5

I am trying to make a quick/efficient Mandelbrot implementation in Ruby. A long long time ago, one way to speed it up was using fixed point integers instead of floats.

So i made the following benchmark, comparing float and integer raising to a square, using multiplication or square ** operand.

require 'benchmark'

Benchmark.bmbm(10) do |x|  
  x.report("float-multip") do
    for z in 0..100000 
      zf = z.to_f
      y = zf*zf
    end
  end  

  x.report("float-square") do
    for z in 0..100000 
      zf = z.to_f
      y = zf**2
    end
  end  

  x.report("int-multip") do
    zo = 0
    for zi in 0..100000 
      y2 = zo*zo
      zo += 1
    end
  end   

  x.report("int-multip") do
    for zi in 0..100000 
      y2 = zi**2
    end
  end  
end

and this generates the following output:

Rehearsal ------------------------------------------------
float-multip   0.125000   0.000000   0.125000 (  0.125000)
float-square   0.125000   0.000000   0.125000 (  0.125000)
int-multip     0.250000   0.000000   0.250000 (  0.250000)
int-multip     0.282000   0.000000   0.282000 (  0.282000)
--------------------------------------- total: 0.782000sec

                   user     system      total        real
float-multip   0.110000   0.000000   0.110000 (  0.110000)
float-square   0.125000   0.000000   0.125000 (  0.125000)
int-multip     0.219000   0.016000   0.235000 (  0.235000)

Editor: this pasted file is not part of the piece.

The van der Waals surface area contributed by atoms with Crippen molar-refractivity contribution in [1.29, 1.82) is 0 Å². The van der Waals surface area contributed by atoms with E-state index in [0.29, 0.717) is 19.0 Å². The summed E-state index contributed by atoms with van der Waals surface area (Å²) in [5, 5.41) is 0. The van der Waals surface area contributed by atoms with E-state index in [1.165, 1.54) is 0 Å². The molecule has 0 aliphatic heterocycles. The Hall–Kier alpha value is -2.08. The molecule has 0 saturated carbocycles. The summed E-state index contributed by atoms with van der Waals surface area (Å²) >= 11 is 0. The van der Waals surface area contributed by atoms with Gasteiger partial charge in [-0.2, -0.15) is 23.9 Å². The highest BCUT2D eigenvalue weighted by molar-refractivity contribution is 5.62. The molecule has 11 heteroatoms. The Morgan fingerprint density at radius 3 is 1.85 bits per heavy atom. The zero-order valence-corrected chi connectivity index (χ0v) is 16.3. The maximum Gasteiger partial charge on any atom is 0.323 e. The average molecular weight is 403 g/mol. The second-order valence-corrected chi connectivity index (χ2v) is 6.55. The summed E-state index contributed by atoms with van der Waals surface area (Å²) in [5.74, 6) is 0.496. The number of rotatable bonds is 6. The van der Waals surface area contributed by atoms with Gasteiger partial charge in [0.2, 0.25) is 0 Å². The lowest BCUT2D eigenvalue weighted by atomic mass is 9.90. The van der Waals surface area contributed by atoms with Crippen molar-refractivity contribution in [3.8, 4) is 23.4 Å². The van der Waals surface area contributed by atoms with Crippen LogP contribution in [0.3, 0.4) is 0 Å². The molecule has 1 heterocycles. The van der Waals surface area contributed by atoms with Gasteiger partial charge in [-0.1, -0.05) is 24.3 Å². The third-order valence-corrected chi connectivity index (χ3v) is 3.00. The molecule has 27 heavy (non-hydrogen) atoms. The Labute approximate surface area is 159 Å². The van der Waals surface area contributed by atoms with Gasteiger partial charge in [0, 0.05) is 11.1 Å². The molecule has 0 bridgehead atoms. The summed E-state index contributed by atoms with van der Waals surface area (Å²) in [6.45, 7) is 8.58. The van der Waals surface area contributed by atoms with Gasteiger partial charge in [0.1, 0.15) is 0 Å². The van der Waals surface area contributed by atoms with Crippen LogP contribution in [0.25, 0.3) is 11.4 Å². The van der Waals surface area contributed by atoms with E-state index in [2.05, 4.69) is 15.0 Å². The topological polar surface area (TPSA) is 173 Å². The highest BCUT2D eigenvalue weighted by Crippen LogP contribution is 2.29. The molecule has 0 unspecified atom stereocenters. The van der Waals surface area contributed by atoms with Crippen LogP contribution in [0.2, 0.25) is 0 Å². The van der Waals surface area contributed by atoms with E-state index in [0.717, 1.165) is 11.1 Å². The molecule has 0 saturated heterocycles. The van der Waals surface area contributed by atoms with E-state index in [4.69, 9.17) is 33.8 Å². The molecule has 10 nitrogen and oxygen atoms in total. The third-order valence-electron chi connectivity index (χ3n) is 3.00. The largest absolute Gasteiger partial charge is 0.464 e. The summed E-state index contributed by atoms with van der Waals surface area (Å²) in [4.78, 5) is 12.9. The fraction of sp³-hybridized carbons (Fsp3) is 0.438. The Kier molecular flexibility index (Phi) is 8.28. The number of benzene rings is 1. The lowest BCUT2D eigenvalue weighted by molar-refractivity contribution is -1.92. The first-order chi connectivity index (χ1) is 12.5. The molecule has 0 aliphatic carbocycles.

int-multip     0.265000   0.015000   0.280000 (  0.282000)

which clearly shows the the Fixnum multiplication is almost twice as slow as floating point.

I have two questions:

  • Can anyone explain this? A reason I can imagine is that Fixnum multiplication is slower because of the internal checking whether or not it needs to be converted to a Bignum.
  • secondly is there than a quick integer multiplication for ruby?
  • Assignment could be slowing you by a few thousandths or hundredths of a second. (IE, the unused scope that has to be monitored and cleaned in the tests, that isn't used like y.) – Robert K Nov 24 '09 at 18:44
3

1.8.6 is just slower in this area. 1.8.7 does a little better and 1.9.1 does better still. I couldn't say why but rvm agrees with you and Pavel that 1.8.6 is oddly slow.

1.8.6: 
Rehearsal ------------------------------------------------
float-multip   0.140000   0.000000   0.140000 (  0.141560)
float-square   0.150000   0.000000   0.150000 (  0.146286)
int-multip     0.220000   0.000000   0.220000 (  0.223255)
int-multip     0.180000   0.000000   0.180000 (  0.183850)
--------------------------------------- total: 0.690000sec

1.8.7:
Rehearsal ------------------------------------------------